The officer was subsequently transported to Dr. D. Orlando Smith Hospital to receive treatment for non-life-threatening injuries.

“This was a most serious incident. Immediate steps have been taken to ensure the security of the prison and to ensure the safety of both prison officers and prisoners,” Mr. Rankin said. “Steps have also been taken to enhance security at the High Court and at the Magistrates’ Court in conjunction with the [police force].”

No arrests have been announced in connection with the shooting, but the governor said the investigation remains active.


Also during the press conference, Mr. Collins touted the police force’s investigative toolbox, which he said includes forensic science and DNA testing.

“We’ve got the very best available laboratories and centres that we send our exhibits off to for analysis,” the commissioner said.

His agency’s human resources pool, he said, has also been expanded.

“I’m pleased to say that after the recent recruitment that we’ve had and transferees coming into the territory, we’ve doubled the numbers on our marine unit; we’ve doubled the numbers on our roads policing unit. … We’ve now got a firearms function available on Virgin Gorda as well to deal with any incidents that occur there. So it’s about not just the physical tools in the box, but actually the human resources we’ve got as well, and really maximising the use of those resources and flexing them to the needs of the communities.”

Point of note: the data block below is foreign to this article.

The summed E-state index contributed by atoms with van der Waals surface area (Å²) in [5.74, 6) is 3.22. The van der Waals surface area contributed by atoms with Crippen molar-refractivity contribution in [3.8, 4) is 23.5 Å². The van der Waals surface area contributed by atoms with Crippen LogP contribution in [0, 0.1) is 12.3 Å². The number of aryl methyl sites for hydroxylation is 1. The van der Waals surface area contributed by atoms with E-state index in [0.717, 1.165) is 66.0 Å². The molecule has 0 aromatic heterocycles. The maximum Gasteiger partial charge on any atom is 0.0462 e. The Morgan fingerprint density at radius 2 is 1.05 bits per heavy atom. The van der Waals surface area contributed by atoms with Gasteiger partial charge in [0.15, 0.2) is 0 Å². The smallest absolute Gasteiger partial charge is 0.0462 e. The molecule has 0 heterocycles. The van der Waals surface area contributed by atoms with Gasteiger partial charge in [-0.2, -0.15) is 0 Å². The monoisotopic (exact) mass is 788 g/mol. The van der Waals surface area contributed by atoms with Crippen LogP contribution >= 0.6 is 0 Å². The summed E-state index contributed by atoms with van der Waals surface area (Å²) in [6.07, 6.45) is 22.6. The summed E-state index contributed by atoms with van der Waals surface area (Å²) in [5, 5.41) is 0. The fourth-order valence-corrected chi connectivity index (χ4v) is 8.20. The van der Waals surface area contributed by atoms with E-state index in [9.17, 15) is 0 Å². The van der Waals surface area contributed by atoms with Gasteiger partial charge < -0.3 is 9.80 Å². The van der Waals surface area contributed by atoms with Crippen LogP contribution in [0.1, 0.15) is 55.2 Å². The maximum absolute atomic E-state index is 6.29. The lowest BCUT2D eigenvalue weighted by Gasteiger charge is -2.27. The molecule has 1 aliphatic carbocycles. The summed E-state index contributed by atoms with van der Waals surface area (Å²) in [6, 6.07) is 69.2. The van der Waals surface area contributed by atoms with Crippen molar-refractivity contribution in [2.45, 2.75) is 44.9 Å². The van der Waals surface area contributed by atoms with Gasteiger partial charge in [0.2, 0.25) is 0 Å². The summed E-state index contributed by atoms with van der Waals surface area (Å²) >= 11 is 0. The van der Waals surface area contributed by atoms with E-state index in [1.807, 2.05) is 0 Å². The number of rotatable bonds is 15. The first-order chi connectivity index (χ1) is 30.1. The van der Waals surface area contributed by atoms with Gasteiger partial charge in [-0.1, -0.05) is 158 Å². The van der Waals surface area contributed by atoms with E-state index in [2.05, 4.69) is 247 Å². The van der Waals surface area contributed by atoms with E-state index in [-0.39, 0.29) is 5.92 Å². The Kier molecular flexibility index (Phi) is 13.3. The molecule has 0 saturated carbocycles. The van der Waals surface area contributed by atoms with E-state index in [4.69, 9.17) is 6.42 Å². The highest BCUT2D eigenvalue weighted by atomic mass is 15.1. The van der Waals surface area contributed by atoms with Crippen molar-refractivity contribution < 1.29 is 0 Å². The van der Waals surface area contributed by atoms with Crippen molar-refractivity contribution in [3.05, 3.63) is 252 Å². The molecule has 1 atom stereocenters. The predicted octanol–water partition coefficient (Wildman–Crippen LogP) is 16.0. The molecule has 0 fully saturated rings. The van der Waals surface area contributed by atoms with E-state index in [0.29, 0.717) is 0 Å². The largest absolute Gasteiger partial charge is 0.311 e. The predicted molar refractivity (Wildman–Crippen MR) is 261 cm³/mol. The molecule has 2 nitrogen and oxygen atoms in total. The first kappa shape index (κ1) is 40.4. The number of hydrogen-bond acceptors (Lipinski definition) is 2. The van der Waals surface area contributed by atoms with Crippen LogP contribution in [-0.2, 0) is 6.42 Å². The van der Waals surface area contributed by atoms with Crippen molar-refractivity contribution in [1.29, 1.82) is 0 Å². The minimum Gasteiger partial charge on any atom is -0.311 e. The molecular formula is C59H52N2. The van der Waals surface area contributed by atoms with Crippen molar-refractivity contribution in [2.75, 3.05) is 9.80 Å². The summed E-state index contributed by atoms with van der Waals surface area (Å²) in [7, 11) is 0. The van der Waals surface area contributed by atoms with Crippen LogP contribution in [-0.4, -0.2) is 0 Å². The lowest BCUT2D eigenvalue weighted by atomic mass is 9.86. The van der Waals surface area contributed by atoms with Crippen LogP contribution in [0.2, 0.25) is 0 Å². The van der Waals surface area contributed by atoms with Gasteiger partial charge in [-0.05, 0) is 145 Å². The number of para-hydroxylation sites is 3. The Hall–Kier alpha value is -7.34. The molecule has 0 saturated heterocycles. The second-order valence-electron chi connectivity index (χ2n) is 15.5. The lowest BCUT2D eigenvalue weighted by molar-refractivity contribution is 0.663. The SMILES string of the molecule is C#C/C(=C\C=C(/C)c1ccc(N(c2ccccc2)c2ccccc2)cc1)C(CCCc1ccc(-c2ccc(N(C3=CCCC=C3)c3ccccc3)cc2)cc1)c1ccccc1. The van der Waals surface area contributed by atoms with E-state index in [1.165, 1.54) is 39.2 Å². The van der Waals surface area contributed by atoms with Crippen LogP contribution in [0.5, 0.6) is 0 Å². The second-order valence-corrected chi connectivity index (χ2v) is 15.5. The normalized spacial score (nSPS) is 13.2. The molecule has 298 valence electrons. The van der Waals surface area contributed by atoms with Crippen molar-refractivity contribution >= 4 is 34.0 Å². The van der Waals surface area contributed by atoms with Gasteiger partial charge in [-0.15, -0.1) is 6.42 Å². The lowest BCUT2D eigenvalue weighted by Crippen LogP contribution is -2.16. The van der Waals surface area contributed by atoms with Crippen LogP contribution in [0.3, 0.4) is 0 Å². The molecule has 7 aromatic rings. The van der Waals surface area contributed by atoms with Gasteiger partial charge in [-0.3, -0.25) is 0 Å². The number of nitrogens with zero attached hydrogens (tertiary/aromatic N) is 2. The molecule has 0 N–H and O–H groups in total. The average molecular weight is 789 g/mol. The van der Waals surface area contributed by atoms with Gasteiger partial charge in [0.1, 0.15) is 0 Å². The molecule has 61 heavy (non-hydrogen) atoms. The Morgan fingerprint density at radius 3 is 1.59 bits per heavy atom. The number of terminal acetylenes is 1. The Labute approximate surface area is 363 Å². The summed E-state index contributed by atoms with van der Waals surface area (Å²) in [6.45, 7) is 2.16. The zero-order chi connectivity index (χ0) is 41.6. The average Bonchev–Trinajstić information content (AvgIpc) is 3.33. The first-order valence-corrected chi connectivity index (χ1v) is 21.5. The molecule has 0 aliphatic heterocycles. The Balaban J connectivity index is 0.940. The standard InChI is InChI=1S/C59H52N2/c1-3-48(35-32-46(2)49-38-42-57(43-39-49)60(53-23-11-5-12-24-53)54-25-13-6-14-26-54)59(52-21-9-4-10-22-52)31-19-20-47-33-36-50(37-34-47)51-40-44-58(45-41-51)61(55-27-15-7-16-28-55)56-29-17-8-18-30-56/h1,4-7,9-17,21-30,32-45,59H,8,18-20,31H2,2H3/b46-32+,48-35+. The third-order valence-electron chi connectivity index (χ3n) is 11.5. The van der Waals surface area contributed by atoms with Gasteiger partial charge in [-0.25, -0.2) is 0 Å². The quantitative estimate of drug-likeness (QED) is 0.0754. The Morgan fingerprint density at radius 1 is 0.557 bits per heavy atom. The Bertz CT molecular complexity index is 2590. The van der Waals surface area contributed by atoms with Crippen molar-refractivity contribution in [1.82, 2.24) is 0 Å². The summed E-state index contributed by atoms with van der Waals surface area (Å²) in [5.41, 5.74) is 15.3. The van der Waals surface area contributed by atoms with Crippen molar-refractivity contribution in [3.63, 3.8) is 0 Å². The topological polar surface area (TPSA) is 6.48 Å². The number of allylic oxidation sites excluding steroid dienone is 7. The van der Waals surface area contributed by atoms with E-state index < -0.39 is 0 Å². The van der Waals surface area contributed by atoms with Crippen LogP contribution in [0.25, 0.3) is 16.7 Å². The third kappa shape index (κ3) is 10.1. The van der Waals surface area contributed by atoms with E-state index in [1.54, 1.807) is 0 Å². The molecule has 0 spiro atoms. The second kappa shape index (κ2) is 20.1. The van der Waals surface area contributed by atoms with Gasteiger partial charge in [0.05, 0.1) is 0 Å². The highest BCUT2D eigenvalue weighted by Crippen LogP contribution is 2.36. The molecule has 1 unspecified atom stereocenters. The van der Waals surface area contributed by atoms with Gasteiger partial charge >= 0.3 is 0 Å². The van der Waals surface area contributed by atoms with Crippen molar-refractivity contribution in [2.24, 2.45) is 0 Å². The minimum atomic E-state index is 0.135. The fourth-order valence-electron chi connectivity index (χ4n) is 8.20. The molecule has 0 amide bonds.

Holistic approach

The three NSC members also pushed for a community-wide approach to tackling crime.

“The illicit drug trade goes hand-in-hand with gun-related crime. As well as record seizures of guns, the police have made record seizures of drugs in the past two years, but the whole community must play its part in helping to stop that trade,” Mr. Rankin said. “It’s deeply damaging to the security of the territory, and of the lives of young people who get caught up in the transhipment of illicit narcotics.”

The premier offered a similar message.

“I make it a direct appeal to families: Families have to ensure that we do our part, to raise persons who are positive, constructive members of society,” Dr. Wheatley said. “When we see our children engaged in activities that we know are wrong, we have to step up to the plate. And we have to ensure that those activities do not take place.”

The premier ended his statement with a plea for community members to speak up if they witness wrongdoing.

“If you see something, say something,” he said. “The silence only favours those who seek to harm our community. We all must be willing to speak up in defence of the Virgin Islands that we so love.”

The police commissioner called for a “societal approach” to fighting crime.

“Whilst it’s great to celebrate successes in numbers of guns being recovered and tonnes of cocaine being seized, unless we have a whole societal approach to preventing crime, then it doesn’t mean anything at all,” he said. “Because we can keep arresting and we can keep seizing, but all the time that tide of illegal firearms and drugs is coming into the communities of the BVI, we are fighting an uphill and losing battle.”